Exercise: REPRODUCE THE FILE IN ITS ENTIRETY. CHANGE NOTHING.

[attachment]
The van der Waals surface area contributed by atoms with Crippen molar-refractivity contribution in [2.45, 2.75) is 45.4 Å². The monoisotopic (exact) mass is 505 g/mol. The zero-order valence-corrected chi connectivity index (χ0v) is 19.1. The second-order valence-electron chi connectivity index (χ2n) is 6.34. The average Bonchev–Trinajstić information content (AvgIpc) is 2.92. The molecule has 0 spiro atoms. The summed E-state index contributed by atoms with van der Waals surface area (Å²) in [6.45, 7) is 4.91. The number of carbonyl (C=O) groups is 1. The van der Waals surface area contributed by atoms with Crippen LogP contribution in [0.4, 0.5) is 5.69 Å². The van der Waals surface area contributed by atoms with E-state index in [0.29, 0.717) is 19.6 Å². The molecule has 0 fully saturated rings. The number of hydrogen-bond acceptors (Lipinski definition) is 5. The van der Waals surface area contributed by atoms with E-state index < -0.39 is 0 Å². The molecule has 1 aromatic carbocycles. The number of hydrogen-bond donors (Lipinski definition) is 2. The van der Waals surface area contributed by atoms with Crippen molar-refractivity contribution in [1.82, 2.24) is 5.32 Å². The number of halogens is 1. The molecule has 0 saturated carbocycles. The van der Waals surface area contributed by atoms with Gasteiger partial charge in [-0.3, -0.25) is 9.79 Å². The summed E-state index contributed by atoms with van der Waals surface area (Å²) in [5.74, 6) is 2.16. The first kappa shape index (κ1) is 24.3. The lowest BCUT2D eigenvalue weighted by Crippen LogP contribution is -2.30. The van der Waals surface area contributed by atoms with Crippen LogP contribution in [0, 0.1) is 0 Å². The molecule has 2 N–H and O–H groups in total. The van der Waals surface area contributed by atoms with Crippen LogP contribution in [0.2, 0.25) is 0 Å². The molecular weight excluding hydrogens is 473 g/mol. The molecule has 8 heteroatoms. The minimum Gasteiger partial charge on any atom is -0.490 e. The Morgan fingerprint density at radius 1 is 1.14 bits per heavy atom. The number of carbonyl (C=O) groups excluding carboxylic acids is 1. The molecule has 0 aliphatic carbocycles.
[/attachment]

The van der Waals surface area contributed by atoms with Crippen molar-refractivity contribution in [2.45, 2.75) is 45.4 Å². The monoisotopic (exact) mass is 505 g/mol. The zero-order valence-corrected chi connectivity index (χ0v) is 19.1. The second-order valence-electron chi connectivity index (χ2n) is 6.34. The average Bonchev–Trinajstić information content (AvgIpc) is 2.92. The molecule has 0 spiro atoms. The summed E-state index contributed by atoms with van der Waals surface area (Å²) in [6.45, 7) is 4.91. The number of carbonyl (C=O) groups is 1. The van der Waals surface area contributed by atoms with Crippen LogP contribution in [0.4, 0.5) is 5.69 Å². The van der Waals surface area contributed by atoms with E-state index in [0.29, 0.717) is 19.6 Å². The molecule has 0 fully saturated rings. The number of hydrogen-bond acceptors (Lipinski definition) is 5. The van der Waals surface area contributed by atoms with E-state index < -0.39 is 0 Å². The molecule has 1 aromatic carbocycles. The number of hydrogen-bond donors (Lipinski definition) is 2. The van der Waals surface area contributed by atoms with Crippen molar-refractivity contribution in [1.82, 2.24) is 5.32 Å². The number of halogens is 1. The molecule has 0 saturated carbocycles. The van der Waals surface area contributed by atoms with Gasteiger partial charge in [-0.3, -0.25) is 9.79 Å². The summed E-state index contributed by atoms with van der Waals surface area (Å²) in [5.74, 6) is 2.16. The first kappa shape index (κ1) is 24.3. The lowest BCUT2D eigenvalue weighted by Crippen LogP contribution is -2.30. The van der Waals surface area contributed by atoms with Crippen LogP contribution in [0, 0.1) is 0 Å². The molecule has 2 N–H and O–H groups in total. The van der Waals surface area contributed by atoms with Crippen LogP contribution in [0.2, 0.25) is 0 Å². The molecular weight excluding hydrogens is 473 g/mol. The molecule has 8 heteroatoms. The minimum Gasteiger partial charge on any atom is -0.490 e. The Morgan fingerprint density at radius 1 is 1.14 bits per heavy atom. The number of carbonyl (C=O) groups excluding carboxylic acids is 1. The molecule has 0 aliphatic carbocycles.